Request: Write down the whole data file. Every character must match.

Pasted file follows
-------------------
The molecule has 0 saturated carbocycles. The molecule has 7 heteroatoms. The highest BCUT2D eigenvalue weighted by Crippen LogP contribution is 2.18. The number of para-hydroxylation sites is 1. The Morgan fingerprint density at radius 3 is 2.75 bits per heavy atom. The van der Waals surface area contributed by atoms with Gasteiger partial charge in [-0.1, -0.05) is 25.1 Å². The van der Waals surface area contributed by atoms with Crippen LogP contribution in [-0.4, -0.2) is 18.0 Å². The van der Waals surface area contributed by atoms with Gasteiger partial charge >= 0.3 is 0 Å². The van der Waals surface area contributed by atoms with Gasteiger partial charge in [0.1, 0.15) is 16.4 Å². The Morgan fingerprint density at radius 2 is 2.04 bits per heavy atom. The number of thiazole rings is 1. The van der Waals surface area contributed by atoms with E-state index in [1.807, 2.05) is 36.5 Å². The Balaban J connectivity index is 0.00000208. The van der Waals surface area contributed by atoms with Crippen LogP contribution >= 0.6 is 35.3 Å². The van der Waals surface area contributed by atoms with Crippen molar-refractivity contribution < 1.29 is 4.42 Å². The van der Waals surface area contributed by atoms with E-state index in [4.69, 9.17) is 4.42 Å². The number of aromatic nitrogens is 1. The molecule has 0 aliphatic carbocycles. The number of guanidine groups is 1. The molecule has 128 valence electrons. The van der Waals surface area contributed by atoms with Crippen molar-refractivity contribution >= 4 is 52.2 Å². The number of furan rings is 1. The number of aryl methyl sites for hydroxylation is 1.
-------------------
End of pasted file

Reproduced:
The molecule has 0 saturated carbocycles. The molecule has 7 heteroatoms. The highest BCUT2D eigenvalue weighted by Crippen LogP contribution is 2.18. The number of para-hydroxylation sites is 1. The Morgan fingerprint density at radius 3 is 2.75 bits per heavy atom. The van der Waals surface area contributed by atoms with Gasteiger partial charge in [-0.1, -0.05) is 25.1 Å². The van der Waals surface area contributed by atoms with Crippen LogP contribution in [-0.4, -0.2) is 18.0 Å². The van der Waals surface area contributed by atoms with Gasteiger partial charge >= 0.3 is 0 Å². The van der Waals surface area contributed by atoms with Gasteiger partial charge in [0.1, 0.15) is 16.4 Å². The Morgan fingerprint density at radius 2 is 2.04 bits per heavy atom. The number of thiazole rings is 1. The van der Waals surface area contributed by atoms with E-state index in [1.807, 2.05) is 36.5 Å². The Balaban J connectivity index is 0.00000208. The van der Waals surface area contributed by atoms with Crippen LogP contribution >= 0.6 is 35.3 Å². The van der Waals surface area contributed by atoms with Crippen molar-refractivity contribution < 1.29 is 4.42 Å². The van der Waals surface area contributed by atoms with E-state index in [4.69, 9.17) is 4.42 Å². The number of aromatic nitrogens is 1. The molecule has 0 aliphatic carbocycles. The number of guanidine groups is 1. The molecule has 128 valence electrons. The van der Waals surface area contributed by atoms with Crippen molar-refractivity contribution >= 4 is 52.2 Å². The number of furan rings is 1. The number of aryl methyl sites for hydroxylation is 1.